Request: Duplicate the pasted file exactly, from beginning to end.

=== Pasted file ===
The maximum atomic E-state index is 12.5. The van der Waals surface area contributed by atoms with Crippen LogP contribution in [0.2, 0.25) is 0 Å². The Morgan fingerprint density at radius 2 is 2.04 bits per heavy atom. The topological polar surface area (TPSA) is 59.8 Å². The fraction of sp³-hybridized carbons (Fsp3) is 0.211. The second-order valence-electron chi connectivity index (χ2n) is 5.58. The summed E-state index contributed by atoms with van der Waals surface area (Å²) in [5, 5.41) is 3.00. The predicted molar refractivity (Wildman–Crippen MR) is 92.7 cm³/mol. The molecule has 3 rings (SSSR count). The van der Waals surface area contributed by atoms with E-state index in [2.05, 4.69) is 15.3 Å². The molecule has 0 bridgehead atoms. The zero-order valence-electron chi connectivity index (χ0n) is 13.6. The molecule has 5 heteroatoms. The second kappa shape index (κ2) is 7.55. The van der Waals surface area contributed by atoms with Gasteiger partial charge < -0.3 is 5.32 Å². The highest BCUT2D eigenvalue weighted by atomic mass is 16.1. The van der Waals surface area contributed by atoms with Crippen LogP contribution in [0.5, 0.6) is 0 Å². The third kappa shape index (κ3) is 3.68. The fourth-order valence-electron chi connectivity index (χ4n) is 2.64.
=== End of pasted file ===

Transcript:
The maximum atomic E-state index is 12.5. The van der Waals surface area contributed by atoms with Crippen LogP contribution in [0.2, 0.25) is 0 Å². The Morgan fingerprint density at radius 2 is 2.04 bits per heavy atom. The topological polar surface area (TPSA) is 59.8 Å². The fraction of sp³-hybridized carbons (Fsp3) is 0.211. The second-order valence-electron chi connectivity index (χ2n) is 5.58. The summed E-state index contributed by atoms with van der Waals surface area (Å²) in [5, 5.41) is 3.00. The predicted molar refractivity (Wildman–Crippen MR) is 92.7 cm³/mol. The molecule has 3 rings (SSSR count). The van der Waals surface area contributed by atoms with E-state index in [2.05, 4.69) is 15.3 Å². The molecule has 0 bridgehead atoms. The zero-order valence-electron chi connectivity index (χ0n) is 13.6. The molecule has 5 heteroatoms. The second kappa shape index (κ2) is 7.55. The van der Waals surface area contributed by atoms with Gasteiger partial charge < -0.3 is 5.32 Å². The highest BCUT2D eigenvalue weighted by atomic mass is 16.1. The van der Waals surface area contributed by atoms with Crippen LogP contribution in [0.5, 0.6) is 0 Å². The third kappa shape index (κ3) is 3.68. The fourth-order valence-electron chi connectivity index (χ4n) is 2.64.